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AT&T accused of selectively providing info to analysts

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San Francisco, March 6 : The US Securities and Exchange Commission (SEC) has charged AT&T and three executives with selectively disclosing nonpublic information to some research analysts in a bid to lower expectations ahead of earnings.
According to the complaint, AT&T learned in March 2016 that a steeper-than-expected decline in its first quarter smartphone sales would cause AT&T’s revenue to fall short of analysts’ estimates for the quarter, SEC said on Friday.
The complaint alleges that to avoid falling short of the consensus revenue estimate for the third consecutive quarter, AT&T Investor Relations executives Christopher Womack, Michael Black, and Kent Evans made private, one-on-one phone calls to analysts at approximately 20 separate firms.
On these calls, the AT&T executives allegedly disclosed AT&T’s internal smartphone sales data and the impact of that data on internal revenue metrics, despite the fact that internal documents specifically informed Investor Relations personnel that AT&T’s revenue and sales of smartphones were types of information generally considered “material” to AT&T investors, and therefore prohibited from selective disclosure under Regulation FD (Fair Disclosure) regulation.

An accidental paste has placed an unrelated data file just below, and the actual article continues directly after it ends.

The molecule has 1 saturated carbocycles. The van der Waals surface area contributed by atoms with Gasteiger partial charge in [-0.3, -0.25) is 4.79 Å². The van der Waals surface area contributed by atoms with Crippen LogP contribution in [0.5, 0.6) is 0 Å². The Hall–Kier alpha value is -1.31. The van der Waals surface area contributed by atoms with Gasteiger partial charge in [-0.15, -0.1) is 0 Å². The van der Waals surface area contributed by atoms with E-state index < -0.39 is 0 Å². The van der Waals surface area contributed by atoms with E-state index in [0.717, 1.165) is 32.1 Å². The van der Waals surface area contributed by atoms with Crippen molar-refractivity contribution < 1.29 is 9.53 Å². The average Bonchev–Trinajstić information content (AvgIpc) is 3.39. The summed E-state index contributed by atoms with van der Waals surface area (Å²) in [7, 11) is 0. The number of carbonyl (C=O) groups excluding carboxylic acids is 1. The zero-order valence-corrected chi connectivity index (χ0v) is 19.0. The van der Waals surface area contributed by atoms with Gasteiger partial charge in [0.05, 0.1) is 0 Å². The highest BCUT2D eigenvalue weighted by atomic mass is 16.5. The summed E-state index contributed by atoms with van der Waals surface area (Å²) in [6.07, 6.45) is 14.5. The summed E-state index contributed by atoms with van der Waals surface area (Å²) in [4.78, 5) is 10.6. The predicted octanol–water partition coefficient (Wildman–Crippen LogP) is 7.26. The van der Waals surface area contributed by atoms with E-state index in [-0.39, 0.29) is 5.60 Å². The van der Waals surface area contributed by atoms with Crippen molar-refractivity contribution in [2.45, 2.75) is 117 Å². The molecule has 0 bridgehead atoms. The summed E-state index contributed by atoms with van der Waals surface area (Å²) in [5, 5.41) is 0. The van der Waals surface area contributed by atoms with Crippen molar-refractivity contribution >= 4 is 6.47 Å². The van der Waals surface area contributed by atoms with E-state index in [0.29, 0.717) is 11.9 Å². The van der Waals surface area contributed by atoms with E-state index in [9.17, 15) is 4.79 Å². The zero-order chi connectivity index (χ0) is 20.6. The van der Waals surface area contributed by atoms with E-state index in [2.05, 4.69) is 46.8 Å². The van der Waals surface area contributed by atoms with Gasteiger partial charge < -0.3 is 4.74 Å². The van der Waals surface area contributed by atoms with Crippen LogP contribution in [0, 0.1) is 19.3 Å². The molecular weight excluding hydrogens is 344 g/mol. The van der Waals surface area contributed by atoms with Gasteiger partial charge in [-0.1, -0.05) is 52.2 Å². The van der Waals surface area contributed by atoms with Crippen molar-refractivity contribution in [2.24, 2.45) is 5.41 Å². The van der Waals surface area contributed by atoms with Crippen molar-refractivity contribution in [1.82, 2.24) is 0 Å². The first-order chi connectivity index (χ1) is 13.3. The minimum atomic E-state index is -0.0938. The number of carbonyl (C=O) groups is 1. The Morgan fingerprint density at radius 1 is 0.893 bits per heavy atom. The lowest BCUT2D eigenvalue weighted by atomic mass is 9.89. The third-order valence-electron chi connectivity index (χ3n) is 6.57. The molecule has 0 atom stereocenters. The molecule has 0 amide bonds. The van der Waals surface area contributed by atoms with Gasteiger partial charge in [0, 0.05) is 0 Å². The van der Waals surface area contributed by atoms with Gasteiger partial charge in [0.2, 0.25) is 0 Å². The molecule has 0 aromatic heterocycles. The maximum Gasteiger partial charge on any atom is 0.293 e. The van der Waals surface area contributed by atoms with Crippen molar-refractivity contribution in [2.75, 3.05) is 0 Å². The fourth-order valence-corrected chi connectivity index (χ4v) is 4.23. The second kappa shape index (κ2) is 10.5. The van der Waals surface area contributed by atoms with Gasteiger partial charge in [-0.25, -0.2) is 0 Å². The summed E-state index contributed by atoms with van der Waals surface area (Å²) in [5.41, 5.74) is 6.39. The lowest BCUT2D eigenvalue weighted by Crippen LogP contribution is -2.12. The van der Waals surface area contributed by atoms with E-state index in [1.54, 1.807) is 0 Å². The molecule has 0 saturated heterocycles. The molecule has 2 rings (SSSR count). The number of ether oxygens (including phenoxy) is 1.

The complaint further alleges that as a result of what they were told on these calls, the analysts substantially reduced their revenue forecasts, leading to the overall consensus revenue estimate falling to just below the level that AT&T ultimately reported to the public on April 26, 2016.
“AT&T’s alleged selective disclosure of material information in private phone calls with analysts is precisely the type of conduct Regulation FD was designed to prevent,” Richard R. Best, Director of the SEC’s New York Regional Office, said in a statement.

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